On your health insurance explanation of benefits, you may see two deductibles. Bud explains the difference between in- and out-of-network deductibles.
I read your column explaining my health insurance summary of benefits, and the only thing missing is In-Network and Out-of-Network. I understand the basic concept in theory, but I find it confusing in practice. For instance, I have a PPO plan, and I see doctors in- and out-of-network. When I see an out-of-network doctor, is the fully billed amount going toward my out-of-network deductible, or just the accepted/negotiated amount? Why are there two deductibles, anyway? Finally, do the separate deductibles also apply to my prescription drugs, some of which are considered “non-formulary”?
Networks On Racing Mind
Let me lay out a little foundation. Since the late 80s, insurance carriers have invested significant money in developing provider groups of doctors and hospitals. In joining the provider groups, doctors and hospitals hope to gain increased patient loads in specific geographic areas. In exchange for this, the providers contractually obligate themselves to a prearranged schedule of fees and charges. Discounts from “normal” charges increase as the insurance carrier’s market penetration increases. So, said simply, the more policyholders in a given area, the bigger the discounts from providers. Sometimes the discounts can be substantial and hence beneficial to the policyholder who selects them.
On the other hand, if policyholders choose to see providers who haven’t agreed to be members of their insurance network, those providers can charge any amount they wish. In some cases, the insurance carrier will only pay a percentage of a non-network provider’s services, up to the amount the carrier negotiated with the in-network providers. In other cases, the insurance carrier won’t cover services from a non-network provider at all.
So, how does all this affect your deductibles, both in- and out-of-network? As an incentive to use in-network providers, the in-network deductible is always lower. Any time you pay an in-network provider an amount in excess of that which is paid by the insurance carrier, the amount you paid counts toward your in-network deductible and your out-of-pocket maximum. And once you meet your deductible, you’re only responsible for paying coinsurance or a co-pay for in-network services. When you reach your out-of-pocket maximum, the insurance carrier pays for all covered, in-network services.
When you go to a non-network provider, the entire amount you pay (that isn’t reimbursed by your insurance carrier) is applied to your out-of-network deductible and your out-of-pocket maximum. The out-of-network deductible is higher as a penalty for using non-contracted providers, and a further incentive to visit the in-network providers who charge less.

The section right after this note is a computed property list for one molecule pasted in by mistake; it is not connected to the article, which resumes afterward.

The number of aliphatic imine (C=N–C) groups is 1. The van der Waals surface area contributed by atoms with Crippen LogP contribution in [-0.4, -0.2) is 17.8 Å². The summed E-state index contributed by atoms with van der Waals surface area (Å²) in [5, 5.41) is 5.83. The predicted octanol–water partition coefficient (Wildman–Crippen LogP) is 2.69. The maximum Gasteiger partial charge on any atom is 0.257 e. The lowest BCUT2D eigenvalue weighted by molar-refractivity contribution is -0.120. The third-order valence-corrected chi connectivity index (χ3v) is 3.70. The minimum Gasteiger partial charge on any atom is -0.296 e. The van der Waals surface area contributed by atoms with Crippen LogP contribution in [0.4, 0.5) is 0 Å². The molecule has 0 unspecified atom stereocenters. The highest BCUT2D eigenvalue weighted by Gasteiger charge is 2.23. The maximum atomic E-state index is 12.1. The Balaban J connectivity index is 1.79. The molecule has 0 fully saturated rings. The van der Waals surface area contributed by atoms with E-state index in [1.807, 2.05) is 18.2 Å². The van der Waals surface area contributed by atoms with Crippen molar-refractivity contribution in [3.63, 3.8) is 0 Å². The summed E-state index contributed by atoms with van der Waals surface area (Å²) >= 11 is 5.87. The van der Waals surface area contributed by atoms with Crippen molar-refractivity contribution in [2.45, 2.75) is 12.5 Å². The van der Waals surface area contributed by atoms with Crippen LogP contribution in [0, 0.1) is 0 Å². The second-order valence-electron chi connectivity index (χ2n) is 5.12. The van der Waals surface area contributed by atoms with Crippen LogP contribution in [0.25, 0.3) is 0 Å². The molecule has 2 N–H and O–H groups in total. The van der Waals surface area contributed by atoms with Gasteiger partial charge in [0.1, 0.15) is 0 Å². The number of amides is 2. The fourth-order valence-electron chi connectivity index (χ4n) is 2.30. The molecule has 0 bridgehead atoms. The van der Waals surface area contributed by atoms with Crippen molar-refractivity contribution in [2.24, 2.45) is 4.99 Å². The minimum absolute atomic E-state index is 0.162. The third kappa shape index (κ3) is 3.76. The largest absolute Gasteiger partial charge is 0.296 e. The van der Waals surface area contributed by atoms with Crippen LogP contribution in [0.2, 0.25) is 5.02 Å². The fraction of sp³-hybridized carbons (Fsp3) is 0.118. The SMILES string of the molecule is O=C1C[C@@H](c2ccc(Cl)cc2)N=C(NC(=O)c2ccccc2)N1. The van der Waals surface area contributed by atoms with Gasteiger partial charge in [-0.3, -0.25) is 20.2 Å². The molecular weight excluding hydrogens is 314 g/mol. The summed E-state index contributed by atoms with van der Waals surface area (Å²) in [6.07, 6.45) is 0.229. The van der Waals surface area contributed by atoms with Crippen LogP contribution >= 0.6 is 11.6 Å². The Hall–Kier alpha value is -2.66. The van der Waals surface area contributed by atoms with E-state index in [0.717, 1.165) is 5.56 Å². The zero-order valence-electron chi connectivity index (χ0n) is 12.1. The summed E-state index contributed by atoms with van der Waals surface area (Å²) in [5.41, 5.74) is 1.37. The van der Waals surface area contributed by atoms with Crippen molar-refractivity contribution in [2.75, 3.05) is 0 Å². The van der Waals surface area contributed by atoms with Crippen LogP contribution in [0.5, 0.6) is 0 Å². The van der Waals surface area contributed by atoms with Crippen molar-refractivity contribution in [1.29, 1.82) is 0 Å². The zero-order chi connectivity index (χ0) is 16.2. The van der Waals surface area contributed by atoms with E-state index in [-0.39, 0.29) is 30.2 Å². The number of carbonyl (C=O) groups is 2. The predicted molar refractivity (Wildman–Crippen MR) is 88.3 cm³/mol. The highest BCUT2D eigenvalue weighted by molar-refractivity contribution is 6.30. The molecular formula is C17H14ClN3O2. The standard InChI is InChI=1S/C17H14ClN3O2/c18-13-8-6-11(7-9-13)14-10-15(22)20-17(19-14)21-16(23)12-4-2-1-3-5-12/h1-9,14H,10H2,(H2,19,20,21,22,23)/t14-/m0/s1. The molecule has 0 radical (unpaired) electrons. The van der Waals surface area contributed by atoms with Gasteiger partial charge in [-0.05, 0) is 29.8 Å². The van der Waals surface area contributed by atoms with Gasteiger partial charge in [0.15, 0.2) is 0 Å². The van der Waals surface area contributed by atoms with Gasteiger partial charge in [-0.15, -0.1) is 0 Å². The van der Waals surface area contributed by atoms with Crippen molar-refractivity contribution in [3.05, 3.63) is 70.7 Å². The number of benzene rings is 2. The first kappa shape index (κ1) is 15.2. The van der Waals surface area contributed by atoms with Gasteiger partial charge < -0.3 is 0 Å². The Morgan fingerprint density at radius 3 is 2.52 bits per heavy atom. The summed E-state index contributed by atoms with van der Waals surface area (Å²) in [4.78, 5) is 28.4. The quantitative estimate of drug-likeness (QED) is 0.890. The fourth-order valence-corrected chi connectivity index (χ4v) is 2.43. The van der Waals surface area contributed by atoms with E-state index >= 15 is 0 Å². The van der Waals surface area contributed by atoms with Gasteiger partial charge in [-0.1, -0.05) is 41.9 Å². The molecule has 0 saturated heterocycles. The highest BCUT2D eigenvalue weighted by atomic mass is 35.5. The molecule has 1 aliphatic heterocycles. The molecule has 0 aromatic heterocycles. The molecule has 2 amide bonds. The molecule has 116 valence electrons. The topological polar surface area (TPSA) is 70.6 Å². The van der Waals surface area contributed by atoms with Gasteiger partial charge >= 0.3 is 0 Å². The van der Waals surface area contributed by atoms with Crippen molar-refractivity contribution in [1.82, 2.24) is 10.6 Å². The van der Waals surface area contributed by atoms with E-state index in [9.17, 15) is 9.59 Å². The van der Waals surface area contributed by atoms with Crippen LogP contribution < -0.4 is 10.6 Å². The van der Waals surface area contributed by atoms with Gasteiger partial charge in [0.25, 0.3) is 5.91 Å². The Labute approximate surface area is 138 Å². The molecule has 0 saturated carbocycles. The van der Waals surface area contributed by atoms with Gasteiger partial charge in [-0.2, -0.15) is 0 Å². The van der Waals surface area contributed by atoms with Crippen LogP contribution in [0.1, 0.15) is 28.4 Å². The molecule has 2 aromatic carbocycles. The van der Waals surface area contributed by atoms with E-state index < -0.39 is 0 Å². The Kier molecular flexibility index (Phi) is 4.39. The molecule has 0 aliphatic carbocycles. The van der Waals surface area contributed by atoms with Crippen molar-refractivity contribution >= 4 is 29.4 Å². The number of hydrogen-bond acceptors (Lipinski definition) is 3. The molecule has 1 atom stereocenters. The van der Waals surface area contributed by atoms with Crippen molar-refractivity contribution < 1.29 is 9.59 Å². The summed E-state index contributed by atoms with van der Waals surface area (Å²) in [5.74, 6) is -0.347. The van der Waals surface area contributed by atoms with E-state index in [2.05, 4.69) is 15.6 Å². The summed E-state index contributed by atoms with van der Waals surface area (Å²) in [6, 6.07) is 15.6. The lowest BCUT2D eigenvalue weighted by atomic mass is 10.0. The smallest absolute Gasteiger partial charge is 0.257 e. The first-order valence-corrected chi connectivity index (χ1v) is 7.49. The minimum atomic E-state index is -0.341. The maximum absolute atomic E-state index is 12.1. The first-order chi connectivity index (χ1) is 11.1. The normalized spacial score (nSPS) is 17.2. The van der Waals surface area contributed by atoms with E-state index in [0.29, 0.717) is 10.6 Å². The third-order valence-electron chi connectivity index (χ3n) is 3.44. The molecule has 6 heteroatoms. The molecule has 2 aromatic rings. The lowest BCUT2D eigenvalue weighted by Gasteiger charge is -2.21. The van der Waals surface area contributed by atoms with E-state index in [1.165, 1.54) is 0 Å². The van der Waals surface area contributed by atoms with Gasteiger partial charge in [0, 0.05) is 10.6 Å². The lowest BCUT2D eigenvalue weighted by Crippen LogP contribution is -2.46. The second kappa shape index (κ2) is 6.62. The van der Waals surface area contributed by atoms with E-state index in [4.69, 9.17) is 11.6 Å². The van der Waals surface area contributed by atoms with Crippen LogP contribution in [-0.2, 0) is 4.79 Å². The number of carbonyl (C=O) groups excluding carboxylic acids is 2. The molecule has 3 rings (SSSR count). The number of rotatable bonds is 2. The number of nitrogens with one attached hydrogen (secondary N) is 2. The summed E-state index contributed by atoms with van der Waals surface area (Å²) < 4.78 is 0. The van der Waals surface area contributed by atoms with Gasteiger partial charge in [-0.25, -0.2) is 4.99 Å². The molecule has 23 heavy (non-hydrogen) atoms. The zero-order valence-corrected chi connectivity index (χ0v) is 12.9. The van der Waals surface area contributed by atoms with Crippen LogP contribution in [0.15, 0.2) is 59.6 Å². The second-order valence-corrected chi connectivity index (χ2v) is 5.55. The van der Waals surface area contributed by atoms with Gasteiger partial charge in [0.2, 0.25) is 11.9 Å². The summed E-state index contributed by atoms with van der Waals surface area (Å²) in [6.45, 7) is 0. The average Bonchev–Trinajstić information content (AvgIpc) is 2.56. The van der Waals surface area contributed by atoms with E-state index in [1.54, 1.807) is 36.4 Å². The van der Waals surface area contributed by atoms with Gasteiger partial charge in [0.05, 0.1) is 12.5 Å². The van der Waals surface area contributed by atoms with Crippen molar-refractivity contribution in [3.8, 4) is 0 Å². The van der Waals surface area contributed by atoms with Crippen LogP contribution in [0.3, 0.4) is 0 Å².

As far as how prescription drugs relate to deductibles, most insurance carriers apply the unreimbursed amounts to the in- or out-of-network deductible based on the provider who prescribed the medication. Many carriers don’t track the unreimbursed amounts or apply them to normal deductibles at all and simply apply the amount to the out-of-pocket maximum.
Whether a drug is on an insurance carrier’s formulary has little bearing on how the unreimbursed amount is applied to the deductible or the out-of-pocket maximum. While the unreimbursed amount for a non-formulary drug is almost always applied to the out-of-pocket maximum, it can be difficult for insurance carriers to track prescriptions written by out-of-network providers. Therefore, it’s always important to monitor the EOBs (Explanation of Benefits) you received from your insurance carrier, so you can ensure you’ve gotten credit on your deductible and your out-of-pocket maximum for unreimbursed expenses.
You might be getting the idea that the out-of-pocket maximum is a more important characteristic than any other benefit listed in your summary. If so, good! That single number determines your total dollar risk (how much you’re potentially liable to owe). More so than the deductible, the out-of-pocket maximum is the number that you’re buying when you pay your premium.
Good luck, my friend!
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